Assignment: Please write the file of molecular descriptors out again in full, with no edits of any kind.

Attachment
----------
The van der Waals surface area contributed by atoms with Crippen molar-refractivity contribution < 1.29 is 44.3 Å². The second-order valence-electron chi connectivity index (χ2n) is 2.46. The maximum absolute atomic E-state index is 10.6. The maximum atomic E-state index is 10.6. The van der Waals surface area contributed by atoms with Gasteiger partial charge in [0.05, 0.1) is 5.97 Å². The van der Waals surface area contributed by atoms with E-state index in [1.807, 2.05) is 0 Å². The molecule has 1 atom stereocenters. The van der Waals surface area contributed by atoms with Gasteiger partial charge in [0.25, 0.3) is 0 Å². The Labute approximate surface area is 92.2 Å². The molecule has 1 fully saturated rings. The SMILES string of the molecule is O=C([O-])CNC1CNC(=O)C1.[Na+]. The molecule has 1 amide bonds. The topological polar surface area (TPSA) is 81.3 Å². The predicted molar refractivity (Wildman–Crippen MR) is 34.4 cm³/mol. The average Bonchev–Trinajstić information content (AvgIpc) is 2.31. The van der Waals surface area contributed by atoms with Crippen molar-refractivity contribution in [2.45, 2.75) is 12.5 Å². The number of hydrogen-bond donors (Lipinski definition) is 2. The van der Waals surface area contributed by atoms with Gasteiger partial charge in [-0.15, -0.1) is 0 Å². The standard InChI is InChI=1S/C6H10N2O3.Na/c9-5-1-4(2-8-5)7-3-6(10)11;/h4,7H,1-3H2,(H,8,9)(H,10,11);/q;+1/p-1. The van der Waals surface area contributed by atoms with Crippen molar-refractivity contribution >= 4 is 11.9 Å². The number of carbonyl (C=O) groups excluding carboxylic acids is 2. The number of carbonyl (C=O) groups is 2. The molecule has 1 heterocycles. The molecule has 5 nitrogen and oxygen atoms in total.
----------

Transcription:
The van der Waals surface area contributed by atoms with Crippen molar-refractivity contribution < 1.29 is 44.3 Å². The second-order valence-electron chi connectivity index (χ2n) is 2.46. The maximum absolute atomic E-state index is 10.6. The maximum atomic E-state index is 10.6. The van der Waals surface area contributed by atoms with Gasteiger partial charge in [0.05, 0.1) is 5.97 Å². The van der Waals surface area contributed by atoms with E-state index in [1.807, 2.05) is 0 Å². The molecule has 1 atom stereocenters. The van der Waals surface area contributed by atoms with Gasteiger partial charge in [0.25, 0.3) is 0 Å². The Labute approximate surface area is 92.2 Å². The molecule has 1 fully saturated rings. The SMILES string of the molecule is O=C([O-])CNC1CNC(=O)C1.[Na+]. The molecule has 1 amide bonds. The topological polar surface area (TPSA) is 81.3 Å². The predicted molar refractivity (Wildman–Crippen MR) is 34.4 cm³/mol. The average Bonchev–Trinajstić information content (AvgIpc) is 2.31. The van der Waals surface area contributed by atoms with Crippen molar-refractivity contribution in [2.45, 2.75) is 12.5 Å². The number of hydrogen-bond donors (Lipinski definition) is 2. The van der Waals surface area contributed by atoms with Gasteiger partial charge in [-0.15, -0.1) is 0 Å². The standard InChI is InChI=1S/C6H10N2O3.Na/c9-5-1-4(2-8-5)7-3-6(10)11;/h4,7H,1-3H2,(H,8,9)(H,10,11);/q;+1/p-1. The van der Waals surface area contributed by atoms with Crippen molar-refractivity contribution >= 4 is 11.9 Å². The number of carbonyl (C=O) groups excluding carboxylic acids is 2. The number of carbonyl (C=O) groups is 2. The molecule has 1 heterocycles. The molecule has 5 nitrogen and oxygen atoms in total.